Each actor acts as a supervisor for its children. What this means is that any unhandled errors that occur within the children are handled by the parent within a special structure called a SupervisorStrategy. The SupervisorStrategy for a given actor is one of two types: either a OneForOneStrategy or an AllForOneStrategy. The difference between these two types is what happens to the other child actors of the supervisor. In the case of the OneForOneStrategy only the failing actor has the response of the strategy applied. With an AllForOneStrategy, all of the failing actors sibling actors are also affected. OneForOneStrategy is very often the best choice, unless the collection of actors are closely interdependent in some way that requires action from all of them. E.g. If you had built a monitoring system where an actor, node-actor, spawns actors that monitor the available resources (i.e. cpu, ram, hdd etc) in a single node and let's assume node-actor spawns actors monitoring cpu, ram, hard drive, live-ness etc then you would apply the AllForOneStrategy (to stop all monitoring actors) if the live-ness actor that says that the node went down; extrapolating that situation and imagine that there are actors monitoring the 500 nodes in the data center environment i.e. 500 node-actor and you would probably apply a OneForOneStrategy to restart the monitoring when the node comes back up instead of the former strategy.

The supervisor strategy's main purpose is to take an the error that occured and translate it into an appropriate course of action, which is one of the following:

  • Resume — the actor should simply resume its operations, keeping all internal state
  • Restart — the actor should be restarted, resetting any internal state
  • Stop — the actor should simply be stopped
  • Escalate — the error should be escalated to the parent of the supervisor

No single one of these can be applied across the board to every case, so we need to determine which applies at any given time. Note that resume should only be used when it is certain that the code can continue without issue in its current internal state. Since restarts are such a common scenario, but necessarily need to be handled specially to avoid cascading failures, these strategies also take two initial parameters: the number of times an actor is allowed to restart and the window of time in which that count is applied. To be precise, if the number of restarts is set to a maximum of 5 in a 60 second window and the actor has already restarted 5 times in that 60 second window, the actor will simply be terminated if another failure occurs.

Let's look at an example of defining a simple strategy:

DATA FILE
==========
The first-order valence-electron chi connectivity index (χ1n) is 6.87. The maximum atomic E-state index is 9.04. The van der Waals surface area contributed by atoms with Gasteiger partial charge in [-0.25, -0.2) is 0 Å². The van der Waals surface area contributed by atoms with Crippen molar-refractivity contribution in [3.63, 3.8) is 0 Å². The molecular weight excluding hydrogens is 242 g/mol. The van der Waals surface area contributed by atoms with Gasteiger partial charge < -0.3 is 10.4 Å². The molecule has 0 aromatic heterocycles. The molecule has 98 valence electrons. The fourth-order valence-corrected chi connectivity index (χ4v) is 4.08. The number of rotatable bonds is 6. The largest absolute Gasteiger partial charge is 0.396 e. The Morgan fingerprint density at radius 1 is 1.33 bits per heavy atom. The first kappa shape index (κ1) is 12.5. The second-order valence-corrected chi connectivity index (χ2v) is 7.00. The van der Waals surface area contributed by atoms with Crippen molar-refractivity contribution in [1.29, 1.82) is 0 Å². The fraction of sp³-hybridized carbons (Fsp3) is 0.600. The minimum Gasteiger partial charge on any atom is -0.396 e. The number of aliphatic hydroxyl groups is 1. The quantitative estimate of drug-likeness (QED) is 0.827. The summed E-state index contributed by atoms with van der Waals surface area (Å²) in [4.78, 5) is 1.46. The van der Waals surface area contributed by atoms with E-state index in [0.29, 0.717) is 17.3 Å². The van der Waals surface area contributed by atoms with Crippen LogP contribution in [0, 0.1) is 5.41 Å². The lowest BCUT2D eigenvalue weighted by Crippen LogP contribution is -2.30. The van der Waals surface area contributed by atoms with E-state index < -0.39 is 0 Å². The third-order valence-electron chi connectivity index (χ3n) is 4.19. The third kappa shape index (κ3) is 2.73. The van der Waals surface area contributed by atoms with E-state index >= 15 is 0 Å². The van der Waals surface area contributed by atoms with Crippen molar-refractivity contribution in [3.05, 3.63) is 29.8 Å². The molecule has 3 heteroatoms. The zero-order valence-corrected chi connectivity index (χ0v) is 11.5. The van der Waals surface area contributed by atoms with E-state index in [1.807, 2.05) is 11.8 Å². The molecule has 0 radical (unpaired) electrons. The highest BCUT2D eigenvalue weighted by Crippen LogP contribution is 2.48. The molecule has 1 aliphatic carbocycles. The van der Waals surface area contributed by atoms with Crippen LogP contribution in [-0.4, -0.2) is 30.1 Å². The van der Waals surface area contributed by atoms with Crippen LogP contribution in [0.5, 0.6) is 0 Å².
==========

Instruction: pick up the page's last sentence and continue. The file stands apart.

import akka.actor.Actor
import akka.actor.OneForOneStrategy
import akka.actor.SupervisorStrategy._
import scala.concurrent.duration._ 

case class ExpectedHiccup(m: String) extends Exception(m)
case class RemoteSystemFault(m: String) extends Exception(m) 
class ChildActor extends Actor { 
  def receive = case x => throw RemoteSystemFault("fault!") 
}  class SimpleSupervisor extends Actor {
  override val supervisorStrategy =
    OneForOneStrategy(maxNrOfRetries = 5, withinTimeRange = 60 seconds) {
      case _: ExpectedHiccup => Resume
      case _: RemoteSystemFault => Restart
  def receive = {
    case msg => context.actorFor("child") ! msg // deliver the message to the child
  override def preStart() : Unit = {
    context.actorOf(Props[ChildActor], "child")// start the child when supervisor starts

What we have here is really an actor, SimpleSupervisor, whom has its own strategy to implement i.e. we override supervisorStrategy with an implementation looking out for RemoteSystemFault & ExpectedHiccup, and this actor starts / spawns another actor, ChildActor, and a message delivered to the supervisor actor i.e. SimpleSupervisor would get delivered to the ChildActor which in turn throws an RemoteSystemFault. What happens next is that the child actor is restarted.

It's important to point out what's not in this strategy: quite a bit. There are certainly many other possible exceptions that might occur — it's impossible to say which they might be. In these unhandled cases, those errors are escalated to this actor's supervisor.

Another important point is that, in the case where no strategy is defined, Akka will use the default strategy. This is actually defined as one of two system strategies: SupervisorStrategy.defaultStrategy and SupervisorStrategy.stoppingStrategy.